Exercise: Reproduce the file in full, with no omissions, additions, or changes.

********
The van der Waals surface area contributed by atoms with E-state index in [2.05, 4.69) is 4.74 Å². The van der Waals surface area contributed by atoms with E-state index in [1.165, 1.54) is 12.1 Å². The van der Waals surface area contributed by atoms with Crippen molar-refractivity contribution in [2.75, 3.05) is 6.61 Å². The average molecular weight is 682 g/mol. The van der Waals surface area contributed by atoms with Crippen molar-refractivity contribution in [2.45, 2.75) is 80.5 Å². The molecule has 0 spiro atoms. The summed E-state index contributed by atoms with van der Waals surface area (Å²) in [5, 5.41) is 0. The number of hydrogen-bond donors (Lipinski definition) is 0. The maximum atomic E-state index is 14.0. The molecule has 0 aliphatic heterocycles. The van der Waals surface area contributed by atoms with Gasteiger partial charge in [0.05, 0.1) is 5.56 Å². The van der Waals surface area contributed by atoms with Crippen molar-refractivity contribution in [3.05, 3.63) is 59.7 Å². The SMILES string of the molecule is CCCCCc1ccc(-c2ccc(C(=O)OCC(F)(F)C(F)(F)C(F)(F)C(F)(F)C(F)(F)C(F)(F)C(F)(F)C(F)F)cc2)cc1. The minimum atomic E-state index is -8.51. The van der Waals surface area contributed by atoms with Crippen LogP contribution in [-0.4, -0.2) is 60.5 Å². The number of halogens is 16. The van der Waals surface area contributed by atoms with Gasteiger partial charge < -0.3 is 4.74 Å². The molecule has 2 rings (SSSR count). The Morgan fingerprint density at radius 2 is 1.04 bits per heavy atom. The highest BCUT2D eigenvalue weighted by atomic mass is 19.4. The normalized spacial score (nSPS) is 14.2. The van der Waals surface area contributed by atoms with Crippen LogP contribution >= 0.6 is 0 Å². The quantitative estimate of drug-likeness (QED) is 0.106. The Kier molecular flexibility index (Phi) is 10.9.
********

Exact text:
The van der Waals surface area contributed by atoms with E-state index in [2.05, 4.69) is 4.74 Å². The van der Waals surface area contributed by atoms with E-state index in [1.165, 1.54) is 12.1 Å². The van der Waals surface area contributed by atoms with Crippen molar-refractivity contribution in [2.75, 3.05) is 6.61 Å². The average molecular weight is 682 g/mol. The van der Waals surface area contributed by atoms with Crippen molar-refractivity contribution in [2.45, 2.75) is 80.5 Å². The molecule has 0 spiro atoms. The summed E-state index contributed by atoms with van der Waals surface area (Å²) in [5, 5.41) is 0. The number of hydrogen-bond donors (Lipinski definition) is 0. The maximum atomic E-state index is 14.0. The molecule has 0 aliphatic heterocycles. The van der Waals surface area contributed by atoms with Gasteiger partial charge in [0.05, 0.1) is 5.56 Å². The van der Waals surface area contributed by atoms with Crippen molar-refractivity contribution in [3.05, 3.63) is 59.7 Å². The SMILES string of the molecule is CCCCCc1ccc(-c2ccc(C(=O)OCC(F)(F)C(F)(F)C(F)(F)C(F)(F)C(F)(F)C(F)(F)C(F)(F)C(F)F)cc2)cc1. The minimum atomic E-state index is -8.51. The van der Waals surface area contributed by atoms with Crippen LogP contribution in [-0.4, -0.2) is 60.5 Å². The number of halogens is 16. The van der Waals surface area contributed by atoms with Gasteiger partial charge < -0.3 is 4.74 Å². The molecule has 2 rings (SSSR count). The Morgan fingerprint density at radius 2 is 1.04 bits per heavy atom. The highest BCUT2D eigenvalue weighted by atomic mass is 19.4. The normalized spacial score (nSPS) is 14.2. The van der Waals surface area contributed by atoms with Crippen LogP contribution >= 0.6 is 0 Å². The quantitative estimate of drug-likeness (QED) is 0.106. The Kier molecular flexibility index (Phi) is 10.9.